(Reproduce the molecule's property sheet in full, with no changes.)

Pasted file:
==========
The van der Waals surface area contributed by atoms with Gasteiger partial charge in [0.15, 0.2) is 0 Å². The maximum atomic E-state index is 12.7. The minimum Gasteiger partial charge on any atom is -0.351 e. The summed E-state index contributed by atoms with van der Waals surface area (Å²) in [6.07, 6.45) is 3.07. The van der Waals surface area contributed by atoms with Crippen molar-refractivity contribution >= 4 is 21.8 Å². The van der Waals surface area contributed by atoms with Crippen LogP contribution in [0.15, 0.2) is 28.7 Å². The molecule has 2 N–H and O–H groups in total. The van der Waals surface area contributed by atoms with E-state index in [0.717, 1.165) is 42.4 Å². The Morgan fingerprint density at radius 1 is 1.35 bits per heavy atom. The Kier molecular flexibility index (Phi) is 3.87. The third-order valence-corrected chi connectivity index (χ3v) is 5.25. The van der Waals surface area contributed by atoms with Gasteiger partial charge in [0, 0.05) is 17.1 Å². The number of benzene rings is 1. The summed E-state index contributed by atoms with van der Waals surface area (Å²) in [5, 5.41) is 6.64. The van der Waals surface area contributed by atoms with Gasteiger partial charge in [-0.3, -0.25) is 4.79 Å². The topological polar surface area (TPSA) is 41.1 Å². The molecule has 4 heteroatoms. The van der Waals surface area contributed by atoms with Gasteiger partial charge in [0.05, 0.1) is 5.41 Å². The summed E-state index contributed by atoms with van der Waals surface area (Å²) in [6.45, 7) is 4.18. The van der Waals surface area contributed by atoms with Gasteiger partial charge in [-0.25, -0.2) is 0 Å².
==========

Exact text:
The van der Waals surface area contributed by atoms with Gasteiger partial charge in [0.15, 0.2) is 0 Å². The maximum atomic E-state index is 12.7. The minimum Gasteiger partial charge on any atom is -0.351 e. The summed E-state index contributed by atoms with van der Waals surface area (Å²) in [6.07, 6.45) is 3.07. The van der Waals surface area contributed by atoms with Crippen molar-refractivity contribution >= 4 is 21.8 Å². The van der Waals surface area contributed by atoms with Crippen LogP contribution in [0.15, 0.2) is 28.7 Å². The molecule has 2 N–H and O–H groups in total. The van der Waals surface area contributed by atoms with E-state index in [0.717, 1.165) is 42.4 Å². The Morgan fingerprint density at radius 1 is 1.35 bits per heavy atom. The Kier molecular flexibility index (Phi) is 3.87. The third-order valence-corrected chi connectivity index (χ3v) is 5.25. The van der Waals surface area contributed by atoms with Gasteiger partial charge in [0, 0.05) is 17.1 Å². The number of benzene rings is 1. The summed E-state index contributed by atoms with van der Waals surface area (Å²) in [5, 5.41) is 6.64. The van der Waals surface area contributed by atoms with Gasteiger partial charge in [-0.3, -0.25) is 4.79 Å². The topological polar surface area (TPSA) is 41.1 Å². The molecule has 4 heteroatoms. The van der Waals surface area contributed by atoms with Gasteiger partial charge in [0.05, 0.1) is 5.41 Å². The summed E-state index contributed by atoms with van der Waals surface area (Å²) in [6.45, 7) is 4.18. The van der Waals surface area contributed by atoms with Gasteiger partial charge in [-0.25, -0.2) is 0 Å².